Nazir 27 - 33
Chinuch For Girls
Even though a boy who has not yet reached the age of bar mitzvah is not obligated by Torah law in any of the mitzvot, there is a rabbinical command for a father to train his child even at a young age in the performance of mitzvot. Does this parental obligation of chinuch extend to the mother as well, and does it apply to training a daughter as well as a son?
The impression gained from our gemara is that the responsibility of chinuch is limited to a father training a son. The Sage Reish Lakish explains the mishna ruling that a father can impose on his pre-bar mitzvah age son a vow to be a nazir as being a function of chinuch and not a Torah law. When challenged as to why it is only the father who can impose such a vow and only in regard to a son, Reish Lakish responds that a mother is exempt form the obligation of chinuch, and that even a father is responsible only for the chinuch of a son and not of a daughter.
Regarding a mother's obligation for chinuch there is a difference of opinion amongst the authorities. Magen Avraham (Shulchan Aruch, Orach Chaim 243:1) concludes from our gemara that she has no such obligation, and that Queen Helenie's training of her young children in the mitzvah of succah (Mesechta Succah 2b) was something she did voluntarily. Machatzit Hashekel, however, cites authorities who contend that a mother is also obligated as the case of Queen Helenie would indicate, and dismiss the view stated in our gemara as the position of Reish Lakish which is not in accordance with the halacha.
With respect to the parental obligation to train a daughter, even Magen Avraham agrees that the rabbinical mitzvah of chinuch applies to girls as well. This is based on the observation made by Tosefot here that the gemara (Mesechta Yoma 82a) clearly states that a parent should train both underage sons and daughters in fasting on Yom Kippur. Since this seems to be in direct contradiction to what Reish Lakish says in our gemara, Tosefot concludes that some distinction must be made, but does not elaborate on what that distinction is.
Magen Avraham expresses an uncertainty as to the nature of this distinction: It is either that fasting on Yom Kippur is such an important mitzvah because it is a day of atonement, and therefore even a girl should be trained, while chinuch will not apply to her in other mitzvot; or that all mitzvot are like fasting on Yom Kippur and she should be trained in all of them except for the mitzvah of nezirut which is not really obligatory and may never be relevant to her adult life. He cites a midrash (Yalkut Parshat Emor) which supports the latter approach, and Machatzit Hashekel cites a Tosefot Yeshanim (Yoma ibid.) to the same effect. This is why the halachic authorities such as Mishna Berura categorically state that chinuch applies to daughters as well as sons.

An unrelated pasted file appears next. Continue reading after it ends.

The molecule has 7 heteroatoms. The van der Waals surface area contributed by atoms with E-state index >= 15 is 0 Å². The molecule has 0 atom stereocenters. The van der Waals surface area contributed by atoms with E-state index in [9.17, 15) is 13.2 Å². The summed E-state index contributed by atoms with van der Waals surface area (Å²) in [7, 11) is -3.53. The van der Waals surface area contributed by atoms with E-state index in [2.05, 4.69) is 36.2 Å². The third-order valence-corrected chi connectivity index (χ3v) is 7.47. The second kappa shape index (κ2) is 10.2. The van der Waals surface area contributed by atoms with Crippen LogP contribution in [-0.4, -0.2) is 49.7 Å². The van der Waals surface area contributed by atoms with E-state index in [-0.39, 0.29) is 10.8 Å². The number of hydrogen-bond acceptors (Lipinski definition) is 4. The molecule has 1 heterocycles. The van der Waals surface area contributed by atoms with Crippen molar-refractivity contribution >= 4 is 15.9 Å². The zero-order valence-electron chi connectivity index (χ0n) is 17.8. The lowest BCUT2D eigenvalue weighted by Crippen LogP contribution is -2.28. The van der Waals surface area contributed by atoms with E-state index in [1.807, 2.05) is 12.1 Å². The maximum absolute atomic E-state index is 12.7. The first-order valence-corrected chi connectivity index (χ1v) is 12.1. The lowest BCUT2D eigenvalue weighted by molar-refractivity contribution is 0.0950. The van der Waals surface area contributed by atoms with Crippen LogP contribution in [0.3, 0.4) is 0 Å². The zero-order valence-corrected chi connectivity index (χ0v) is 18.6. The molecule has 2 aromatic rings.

Anticipation of Destruction
The general rule regarding a sage's annulment of a vow is that he cannot suggest to the vow-maker an opening of regret at having made the vow based on something which happened after the vow was made. [Even Rabbi Eliezer, who initially held (Mesechta Nedarim 64a) that such an opening could be used for annulment, eventually came around to the position of the other sages, as is evident from his dissenting opinion not being mentioned in our mishna here.] The logic of this is that when one takes a vow he does not even consider that something improbable will happen, so we view his vow as being a categorical commitment which cannot be annulled on the basis of his having made that vow in error.
One of the examples cited in the mishna of this principle has an interesting historical background. Some people had taken vows of nezirut outside of Eretz Yisrael. When they came to Jerusalem to offer the sacrifices incumbent on a nazir at the end of his period, they were disappointed to find that the Beit Hamikdash had been destroyed. Unable to be liberated from their nazir status because they could not offer the necessary sacrifices, they sought annulment of their vows. One sage, Nachum Hamodi, asked them whether they would have made their nazir vows had they known the Beit Hamikdash would be destroyed. When they answered in the negative he annulled their vows. This was an erroneous judgment, says the mishna, and it was overturned by the other sages because this is a classic example of regret based on something which took place only after the vow was made.
Rabbi Yosef added an interesting postscript to this story. Had he been in Jerusalem when these nezirim came, he declared, he would have chided them for making such a vow without fear that the Beit Hamikdash would be destroyed as prophesied by Yirmiyahu (7:4). The Sage Abaye, however, rallied to the defense of these nezirim by pointing out that even if they were aware of this possibility, and even if they could calculate the year of destruction based on a passage in Daniel (9:24), they could still have assumed that their period of nezirut would end before the destruction took place in that year.